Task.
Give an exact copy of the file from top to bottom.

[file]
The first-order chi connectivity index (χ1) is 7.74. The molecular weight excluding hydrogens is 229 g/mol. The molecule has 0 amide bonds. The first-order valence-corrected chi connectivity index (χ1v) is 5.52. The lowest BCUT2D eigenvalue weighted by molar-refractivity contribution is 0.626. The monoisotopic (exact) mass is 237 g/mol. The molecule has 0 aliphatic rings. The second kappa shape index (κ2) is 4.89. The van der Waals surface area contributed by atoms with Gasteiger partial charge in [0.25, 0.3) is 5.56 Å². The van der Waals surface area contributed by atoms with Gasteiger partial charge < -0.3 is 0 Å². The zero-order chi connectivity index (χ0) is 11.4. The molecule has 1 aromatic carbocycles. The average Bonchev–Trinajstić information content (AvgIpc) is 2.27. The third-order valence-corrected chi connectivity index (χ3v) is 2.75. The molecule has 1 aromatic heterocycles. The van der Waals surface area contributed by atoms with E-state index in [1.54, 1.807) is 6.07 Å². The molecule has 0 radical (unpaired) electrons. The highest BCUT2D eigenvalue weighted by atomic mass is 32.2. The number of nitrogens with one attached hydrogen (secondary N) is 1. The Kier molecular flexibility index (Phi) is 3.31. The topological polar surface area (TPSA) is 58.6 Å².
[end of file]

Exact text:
The first-order chi connectivity index (χ1) is 7.74. The molecular weight excluding hydrogens is 229 g/mol. The molecule has 0 amide bonds. The first-order valence-corrected chi connectivity index (χ1v) is 5.52. The lowest BCUT2D eigenvalue weighted by molar-refractivity contribution is 0.626. The monoisotopic (exact) mass is 237 g/mol. The molecule has 0 aliphatic rings. The second kappa shape index (κ2) is 4.89. The van der Waals surface area contributed by atoms with Gasteiger partial charge in [0.25, 0.3) is 5.56 Å². The van der Waals surface area contributed by atoms with Gasteiger partial charge < -0.3 is 0 Å². The zero-order chi connectivity index (χ0) is 11.4. The molecule has 1 aromatic carbocycles. The average Bonchev–Trinajstić information content (AvgIpc) is 2.27. The third-order valence-corrected chi connectivity index (χ3v) is 2.75. The molecule has 1 aromatic heterocycles. The van der Waals surface area contributed by atoms with E-state index in [1.54, 1.807) is 6.07 Å². The molecule has 0 radical (unpaired) electrons. The highest BCUT2D eigenvalue weighted by atomic mass is 32.2. The number of nitrogens with one attached hydrogen (secondary N) is 1. The Kier molecular flexibility index (Phi) is 3.31. The topological polar surface area (TPSA) is 58.6 Å².